In fact, you should probably try to sell your car to a new owner first instead, you’re likely to get more money rather than scrapping it. However, this is essentially selling a broken car, and you’ll have to sell the car at a lower price – deducting the car’s market value with the cost of fixing it.
Additionally, not everyone wants to buy a broken car, so if you’re struggling to find a buyer, then a scrapyard is the solution. But keep in mind you should negotiate for more money when the car is working. First of all, you won’t have to pay for the towing cost to get the car to the scrapyard – the car can get there on its own!
And secondly, they may sell it off at an auction rather than scrapping the car. In any case, the scrapping or salvage company is likely to get more out of your car when it’s working. And you should negotiate so you can get more money too!
Average Price For Scrapping A Car: How To Scrap Your Car – The Right Way
Okay, so let’s say you got an estimate on your car’s scrapping price. How do you prepare to scrap your car? Here’s our guide on how to scrap your car:
1. Remove Personal Belongings
The first thing you should do is of course to clean the car from any of your personal belongings. This includes tissue boxes, pillows, phone chargers, spare change, and those original CDs of the world’s best driving music. This may seem obvious, but you’d be surprised how many people forget out to clear out their car. I personally am guilty of this. I forgot to clear out the car just before I sold it, and I spent five minutes frantically cleaning it out.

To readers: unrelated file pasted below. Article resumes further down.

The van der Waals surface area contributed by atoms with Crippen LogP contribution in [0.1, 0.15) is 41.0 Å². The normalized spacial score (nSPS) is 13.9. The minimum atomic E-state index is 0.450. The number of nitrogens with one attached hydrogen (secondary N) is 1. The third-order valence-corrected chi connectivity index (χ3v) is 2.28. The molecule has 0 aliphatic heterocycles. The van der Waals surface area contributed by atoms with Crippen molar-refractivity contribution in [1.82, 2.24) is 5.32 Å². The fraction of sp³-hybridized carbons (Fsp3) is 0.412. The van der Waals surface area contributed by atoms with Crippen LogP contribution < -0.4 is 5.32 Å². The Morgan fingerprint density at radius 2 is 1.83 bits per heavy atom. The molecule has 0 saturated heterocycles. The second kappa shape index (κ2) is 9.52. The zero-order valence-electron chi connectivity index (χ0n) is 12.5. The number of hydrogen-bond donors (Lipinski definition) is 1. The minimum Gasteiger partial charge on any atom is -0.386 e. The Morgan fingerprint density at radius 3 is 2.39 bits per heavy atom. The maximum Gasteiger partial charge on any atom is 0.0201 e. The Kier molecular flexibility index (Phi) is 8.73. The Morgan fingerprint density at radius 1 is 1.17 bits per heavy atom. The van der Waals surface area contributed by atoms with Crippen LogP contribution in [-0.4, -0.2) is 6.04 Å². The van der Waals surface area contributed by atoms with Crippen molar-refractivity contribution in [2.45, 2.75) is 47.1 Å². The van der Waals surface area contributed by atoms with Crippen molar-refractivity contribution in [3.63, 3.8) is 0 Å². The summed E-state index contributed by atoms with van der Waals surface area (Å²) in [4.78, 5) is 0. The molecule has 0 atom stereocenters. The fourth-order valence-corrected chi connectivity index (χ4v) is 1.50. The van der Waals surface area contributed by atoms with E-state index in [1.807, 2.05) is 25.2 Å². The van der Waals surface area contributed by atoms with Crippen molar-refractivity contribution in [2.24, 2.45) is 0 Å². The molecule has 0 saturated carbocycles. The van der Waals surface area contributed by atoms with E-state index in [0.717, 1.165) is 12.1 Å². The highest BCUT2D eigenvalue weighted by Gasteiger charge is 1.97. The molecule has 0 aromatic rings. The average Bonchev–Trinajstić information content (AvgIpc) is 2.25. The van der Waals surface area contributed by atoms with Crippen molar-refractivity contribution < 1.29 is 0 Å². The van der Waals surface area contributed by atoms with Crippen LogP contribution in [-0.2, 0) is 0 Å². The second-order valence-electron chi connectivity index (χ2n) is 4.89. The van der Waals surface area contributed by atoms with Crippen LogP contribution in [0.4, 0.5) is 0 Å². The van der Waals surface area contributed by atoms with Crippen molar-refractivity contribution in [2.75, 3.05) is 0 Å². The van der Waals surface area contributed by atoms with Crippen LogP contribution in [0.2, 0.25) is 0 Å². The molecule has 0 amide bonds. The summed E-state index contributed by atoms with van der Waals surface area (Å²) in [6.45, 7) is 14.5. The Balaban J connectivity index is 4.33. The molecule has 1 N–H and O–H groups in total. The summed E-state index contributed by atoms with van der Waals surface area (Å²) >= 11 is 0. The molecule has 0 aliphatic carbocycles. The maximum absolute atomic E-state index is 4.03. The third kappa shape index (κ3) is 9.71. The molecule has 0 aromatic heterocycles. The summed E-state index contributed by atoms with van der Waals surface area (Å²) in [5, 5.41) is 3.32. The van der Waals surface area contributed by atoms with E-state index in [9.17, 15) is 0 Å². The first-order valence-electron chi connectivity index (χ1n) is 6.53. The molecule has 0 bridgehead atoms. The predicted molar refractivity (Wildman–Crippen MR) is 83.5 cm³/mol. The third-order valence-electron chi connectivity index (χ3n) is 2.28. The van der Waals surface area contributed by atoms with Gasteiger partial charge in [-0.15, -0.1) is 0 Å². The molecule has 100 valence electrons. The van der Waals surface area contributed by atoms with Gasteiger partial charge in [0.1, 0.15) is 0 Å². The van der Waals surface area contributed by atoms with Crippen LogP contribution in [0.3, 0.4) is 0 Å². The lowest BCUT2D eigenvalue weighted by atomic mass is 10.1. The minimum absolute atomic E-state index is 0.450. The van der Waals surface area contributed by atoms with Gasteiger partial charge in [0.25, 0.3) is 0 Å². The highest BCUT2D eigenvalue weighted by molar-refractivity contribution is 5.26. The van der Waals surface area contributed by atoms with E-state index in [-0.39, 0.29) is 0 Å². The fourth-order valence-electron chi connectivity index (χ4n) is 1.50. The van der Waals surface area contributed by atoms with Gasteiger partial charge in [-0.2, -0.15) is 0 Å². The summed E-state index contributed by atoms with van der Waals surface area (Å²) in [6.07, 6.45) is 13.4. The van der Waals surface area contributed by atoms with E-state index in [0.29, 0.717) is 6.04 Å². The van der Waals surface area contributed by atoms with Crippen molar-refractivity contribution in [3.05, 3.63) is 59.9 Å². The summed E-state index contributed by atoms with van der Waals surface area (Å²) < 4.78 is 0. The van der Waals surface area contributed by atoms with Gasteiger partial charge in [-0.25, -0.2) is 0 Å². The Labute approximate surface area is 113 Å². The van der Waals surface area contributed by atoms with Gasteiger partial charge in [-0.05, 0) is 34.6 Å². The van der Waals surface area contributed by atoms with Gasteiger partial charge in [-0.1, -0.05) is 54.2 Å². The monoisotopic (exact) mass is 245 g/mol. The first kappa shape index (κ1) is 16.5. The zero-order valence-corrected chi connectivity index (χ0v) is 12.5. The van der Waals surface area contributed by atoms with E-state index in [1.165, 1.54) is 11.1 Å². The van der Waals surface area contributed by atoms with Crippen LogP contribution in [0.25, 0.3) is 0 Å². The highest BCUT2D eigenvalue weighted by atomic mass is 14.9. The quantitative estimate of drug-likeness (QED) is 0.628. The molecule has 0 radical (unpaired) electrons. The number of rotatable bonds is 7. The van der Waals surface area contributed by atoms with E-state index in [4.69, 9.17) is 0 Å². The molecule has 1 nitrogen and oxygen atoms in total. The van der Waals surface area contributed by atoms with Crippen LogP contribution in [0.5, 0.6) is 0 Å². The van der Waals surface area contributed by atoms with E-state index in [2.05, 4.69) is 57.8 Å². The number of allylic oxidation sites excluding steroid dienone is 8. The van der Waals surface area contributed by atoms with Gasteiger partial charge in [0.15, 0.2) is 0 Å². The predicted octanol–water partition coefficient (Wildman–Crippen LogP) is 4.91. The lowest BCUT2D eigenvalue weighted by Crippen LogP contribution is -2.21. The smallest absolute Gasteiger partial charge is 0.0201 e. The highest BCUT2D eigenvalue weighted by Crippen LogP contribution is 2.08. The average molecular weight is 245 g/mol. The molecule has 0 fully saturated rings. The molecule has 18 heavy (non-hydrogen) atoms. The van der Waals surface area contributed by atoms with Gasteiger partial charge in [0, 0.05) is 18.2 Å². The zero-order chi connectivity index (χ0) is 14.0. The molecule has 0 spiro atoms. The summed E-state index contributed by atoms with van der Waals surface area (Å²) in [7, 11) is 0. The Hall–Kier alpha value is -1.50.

If you’re no longer driving the car, might as well clean it out before you forget. Make sure to go through the glove compartment, the armrest console, all the door pockets, the trunk, and of course the overhead compartments as well. You might also want to look under the seats, just in case anything fell under there.
And finally, don’t forget to remove insurance cards, personal information, and any sort of documentation from the car. You should also remove the license plate. Some states may allow you to take validated plates to a local licensing office and get a refund.